Failing to see the community as volunteered market research

I’m constantly hunting down community things, sometimes in my searching I StumbleUpon old skool gems.

This is one of them from an article dated 2008. It’s about stupid mistakes to avoid in online communities.

(It’s actually pretty surprising how we feel all information on the internet is there forever, however the reality is content frequently disappears. It seems harder and harder to come across classic articles/blogs.)

Failing to see the community as volunteered market research

I can understand how companies can miss the first three points, because some of these lessons come from experience. But I cannot fathom how businesses miss the to-me-obvious fact that anyone who plays in your sandbox is a free focus group participant.

This is particularly evident in technical support forums where the marketing people dare not tread (and where, I suspect, the tech support community moderators are just as happy they don’t). However, if you see a lot of messages posted by customers who cannot figure out a product feature, you do not need to do a major research study to determine that the feature should be fixed. In fact, that’s a perfect place for the boss to step in, the way that, in CompuServe days, Pete Petersen did during the development process for WordPerfect 5.1 (“Here’s a screen shot of the way it’ll look; does this work for you?”), and the way Philippe Kahn responded to Borland’s customers (including starting a thread that, bless the man, he titled, “Bull merde”). The benefit to the boss is that he, too, can be in-tune with the customers’ mindset.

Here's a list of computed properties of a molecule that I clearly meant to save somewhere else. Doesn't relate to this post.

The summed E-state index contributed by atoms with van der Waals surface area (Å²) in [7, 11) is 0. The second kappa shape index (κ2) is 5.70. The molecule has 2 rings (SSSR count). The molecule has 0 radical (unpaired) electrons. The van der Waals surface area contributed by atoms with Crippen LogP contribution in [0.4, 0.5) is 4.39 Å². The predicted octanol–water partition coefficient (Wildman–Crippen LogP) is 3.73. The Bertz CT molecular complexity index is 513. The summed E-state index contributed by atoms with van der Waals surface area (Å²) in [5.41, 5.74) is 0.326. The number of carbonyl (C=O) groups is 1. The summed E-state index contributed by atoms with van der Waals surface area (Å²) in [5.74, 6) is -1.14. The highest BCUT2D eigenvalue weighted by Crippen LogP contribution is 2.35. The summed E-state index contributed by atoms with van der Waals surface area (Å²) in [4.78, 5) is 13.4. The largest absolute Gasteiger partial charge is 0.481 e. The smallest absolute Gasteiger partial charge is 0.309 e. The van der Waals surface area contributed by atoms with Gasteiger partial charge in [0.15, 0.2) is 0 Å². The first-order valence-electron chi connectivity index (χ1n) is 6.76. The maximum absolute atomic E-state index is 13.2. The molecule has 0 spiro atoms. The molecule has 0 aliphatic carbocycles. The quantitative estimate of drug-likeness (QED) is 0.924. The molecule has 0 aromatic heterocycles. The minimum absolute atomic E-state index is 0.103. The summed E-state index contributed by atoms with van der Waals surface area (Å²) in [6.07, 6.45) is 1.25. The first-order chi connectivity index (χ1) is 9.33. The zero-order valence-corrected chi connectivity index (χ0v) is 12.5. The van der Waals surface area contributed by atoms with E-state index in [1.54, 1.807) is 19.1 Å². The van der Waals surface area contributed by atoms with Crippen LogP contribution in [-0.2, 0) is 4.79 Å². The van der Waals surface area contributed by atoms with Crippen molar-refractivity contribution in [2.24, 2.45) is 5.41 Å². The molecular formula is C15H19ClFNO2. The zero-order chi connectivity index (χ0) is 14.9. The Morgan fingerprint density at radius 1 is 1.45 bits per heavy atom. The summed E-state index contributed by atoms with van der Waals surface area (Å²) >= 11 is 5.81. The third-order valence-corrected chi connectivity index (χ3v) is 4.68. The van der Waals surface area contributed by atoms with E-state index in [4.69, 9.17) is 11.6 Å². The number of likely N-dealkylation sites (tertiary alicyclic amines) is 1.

My favorite example for this market research point is ancient, from the early days of the Web. A hosiery company slapped up a forum and was surprised to see how many people had things to say about pantyhose. But they were even more surprised to see a discussion thread in which several men explained what they wanted from the company: pantyhose designed for guys. (Nothing effiminate about it, they said; they just found pantyhose more comfortable than socks. Except women’s legs are differently shaped, so could the company create a new line for them?). As far as I know, the company never complied (and I note that they no longer have a forum—Ha! Cowards!); but this is market research no one would have gained otherwise, because nobody would have thought to ask the question.

One warning, here: Do not overgeneralize. One visible complaint or comment does not mean that every user feels that way. One complaint is the beginning of a conversation, and an opportunity to ask the community members, “Is this true?

And why am I sharing this? Mostly because I got a little excited at seeing Community Discovery ideas in action from 2008.

There are so many potential hidden gems in the conversations that we enable as community builders. We must ensure we are keeping an eye out for them and not letting potential opportunities pass us by.

:heart: I’d love to hear examples of community conversations that have be turned into something bigger…